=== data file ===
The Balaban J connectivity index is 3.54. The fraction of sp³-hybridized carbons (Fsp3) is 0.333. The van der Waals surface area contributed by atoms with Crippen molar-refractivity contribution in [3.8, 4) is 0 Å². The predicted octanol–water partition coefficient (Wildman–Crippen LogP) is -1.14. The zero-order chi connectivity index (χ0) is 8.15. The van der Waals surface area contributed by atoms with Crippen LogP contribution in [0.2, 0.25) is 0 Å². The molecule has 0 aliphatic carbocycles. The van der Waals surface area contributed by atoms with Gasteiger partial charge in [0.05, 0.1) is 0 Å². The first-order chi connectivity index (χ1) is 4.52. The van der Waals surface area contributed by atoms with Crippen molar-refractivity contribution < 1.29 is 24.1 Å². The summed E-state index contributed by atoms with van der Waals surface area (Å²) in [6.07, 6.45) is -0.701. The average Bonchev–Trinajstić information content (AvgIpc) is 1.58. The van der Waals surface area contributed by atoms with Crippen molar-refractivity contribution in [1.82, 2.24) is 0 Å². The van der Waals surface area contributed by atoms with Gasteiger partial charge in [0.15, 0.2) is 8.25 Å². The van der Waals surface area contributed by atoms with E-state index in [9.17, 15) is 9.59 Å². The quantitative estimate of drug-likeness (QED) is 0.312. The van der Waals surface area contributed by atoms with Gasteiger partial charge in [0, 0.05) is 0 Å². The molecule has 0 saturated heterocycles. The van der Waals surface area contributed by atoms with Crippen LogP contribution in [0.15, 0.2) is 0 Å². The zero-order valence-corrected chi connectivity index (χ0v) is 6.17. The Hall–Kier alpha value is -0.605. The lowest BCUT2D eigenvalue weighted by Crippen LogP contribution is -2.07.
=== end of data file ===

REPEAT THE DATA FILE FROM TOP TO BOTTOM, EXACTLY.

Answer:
The Balaban J connectivity index is 3.54. The fraction of sp³-hybridized carbons (Fsp3) is 0.333. The van der Waals surface area contributed by atoms with Crippen molar-refractivity contribution in [3.8, 4) is 0 Å². The predicted octanol–water partition coefficient (Wildman–Crippen LogP) is -1.14. The zero-order chi connectivity index (χ0) is 8.15. The van der Waals surface area contributed by atoms with Crippen LogP contribution in [0.2, 0.25) is 0 Å². The molecule has 0 aliphatic carbocycles. The van der Waals surface area contributed by atoms with Gasteiger partial charge in [0.05, 0.1) is 0 Å². The first-order chi connectivity index (χ1) is 4.52. The van der Waals surface area contributed by atoms with Crippen molar-refractivity contribution < 1.29 is 24.1 Å². The summed E-state index contributed by atoms with van der Waals surface area (Å²) in [6.07, 6.45) is -0.701. The average Bonchev–Trinajstić information content (AvgIpc) is 1.58. The van der Waals surface area contributed by atoms with Crippen molar-refractivity contribution in [1.82, 2.24) is 0 Å². The van der Waals surface area contributed by atoms with Gasteiger partial charge in [0.15, 0.2) is 8.25 Å². The van der Waals surface area contributed by atoms with E-state index in [9.17, 15) is 9.59 Å². The quantitative estimate of drug-likeness (QED) is 0.312. The van der Waals surface area contributed by atoms with Gasteiger partial charge in [0, 0.05) is 0 Å². The molecule has 0 saturated heterocycles. The van der Waals surface area contributed by atoms with Crippen LogP contribution in [0.15, 0.2) is 0 Å². The zero-order valence-corrected chi connectivity index (χ0v) is 6.17. The Hall–Kier alpha value is -0.605. The lowest BCUT2D eigenvalue weighted by Crippen LogP contribution is -2.07.